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Comfort and Joy

By Edited Mar 5, 2016 0 0

A Gift I Didn't Know I Needed

It wasn’t the happiest of holidays. With the death sentence of pancreatic cancer looming over my mother-in-law, the need for a liver transplant striking my mother, and an impending surgery for my five month old son, "Jingle Bells" certainly was not the song playing on the record of my heart. Still, the tree went up and the smell of cinnamon and ginger filled the house. Like every other year, we shopped and wrapped gifts. But, unlike other years, a cloud of uncertainty hung over the celebration. We simply did not know what the coming year held for our family.

I sat cross-legged on our livingroom floor arranging a bow on a neatly wrapped present with the traditional carol, "God Rest Ye Merry Gentlemen," playing softly in the background. Without thought, the lyrics passed through my lips until I realized what I was singing.

God Rest Ye Merry Gentlemen. Isn’t that what we were longing for this Christmas: rest. We needed just to rest in the all-knowing power of God, to rest in the truth of Romans 8:28, that "all things work together for those who love God, who are the called according to His purposes," and to rest in the strong arms of our heavenly Father who sent His only son because He loved us.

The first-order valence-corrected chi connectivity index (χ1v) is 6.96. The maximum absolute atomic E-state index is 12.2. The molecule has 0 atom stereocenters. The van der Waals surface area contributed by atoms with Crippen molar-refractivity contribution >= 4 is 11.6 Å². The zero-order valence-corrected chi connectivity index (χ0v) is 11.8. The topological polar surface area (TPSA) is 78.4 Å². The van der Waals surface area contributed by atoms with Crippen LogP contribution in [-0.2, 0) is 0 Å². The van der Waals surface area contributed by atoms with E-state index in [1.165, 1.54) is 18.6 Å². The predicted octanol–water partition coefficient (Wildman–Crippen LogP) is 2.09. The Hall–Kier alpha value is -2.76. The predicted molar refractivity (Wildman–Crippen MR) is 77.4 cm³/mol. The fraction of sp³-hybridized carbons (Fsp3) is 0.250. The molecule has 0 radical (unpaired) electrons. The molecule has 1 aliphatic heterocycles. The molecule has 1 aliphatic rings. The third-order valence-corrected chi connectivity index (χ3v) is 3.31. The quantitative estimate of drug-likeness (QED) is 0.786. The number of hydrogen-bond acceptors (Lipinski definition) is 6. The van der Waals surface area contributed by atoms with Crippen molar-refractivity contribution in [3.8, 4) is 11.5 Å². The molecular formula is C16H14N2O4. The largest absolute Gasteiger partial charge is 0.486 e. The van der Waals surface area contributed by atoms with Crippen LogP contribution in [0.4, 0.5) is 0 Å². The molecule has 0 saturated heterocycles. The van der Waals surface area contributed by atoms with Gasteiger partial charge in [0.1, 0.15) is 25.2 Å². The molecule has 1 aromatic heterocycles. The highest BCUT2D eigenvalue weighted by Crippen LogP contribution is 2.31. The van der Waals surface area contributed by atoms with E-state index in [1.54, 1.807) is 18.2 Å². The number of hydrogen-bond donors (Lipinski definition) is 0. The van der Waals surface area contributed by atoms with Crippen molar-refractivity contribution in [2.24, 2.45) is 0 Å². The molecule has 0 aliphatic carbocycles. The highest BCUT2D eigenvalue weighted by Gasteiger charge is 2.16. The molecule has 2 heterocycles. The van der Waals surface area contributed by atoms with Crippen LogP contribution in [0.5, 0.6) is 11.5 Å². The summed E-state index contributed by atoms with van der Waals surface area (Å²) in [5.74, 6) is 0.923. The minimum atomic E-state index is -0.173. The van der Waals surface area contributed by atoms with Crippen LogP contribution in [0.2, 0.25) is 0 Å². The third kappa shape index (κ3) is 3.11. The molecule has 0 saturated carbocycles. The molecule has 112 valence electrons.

Let Nothing You Dismay. I had been feeling a variety of feelings: apprehension, fear, dread, and, yes, dismay. I had forgotten the Lord’s exhortation to Joshua and to us all, "Fear not, neither be thou dismayed" (Joshua 8:1).

Remember Christ Our Savior. That’s what I needed, to be reminded. I needed to be reminded of Christ and his sufferings. I needed to be reminded to look unto Jesus, "the author and finisher of our faith; who for the joy that was set before Him, endured the cross, despising the shame, and is set down at the right hand of the throne of God." (Hebrews 12:2)

Oh, Tidings of Comfort and Joy. Even in the midst of a troubling holiday, I had His comfort, His joy to fill my heart. Little did I know, that this would be our last Christmas together.

The thing about trials is that, while we are in the midst of them, we tend to worry so much about the outcome – the looming future – that we don’t take the time to look around us and see what may only be ours to view for a short time to come. My mother died that February in a hospital room awaiting a liver that never came. I held her hand as she struggled for that last breath and kissed her forehead after she passed. Thirteen days later, my mother-in-law’s body finally surrendered to the cancer it had been fighting through radiation, chemotherapy and prayer. Now that last Christmas is a treasured memory.

Maybe you are in the midst of a difficult storm that has regretfully thrust itself into your life. Take this gift I am handing you - the gift of my last Christmas with my mothers: rest, fear not, remember, and hold onto the comfort that is eternally yours.



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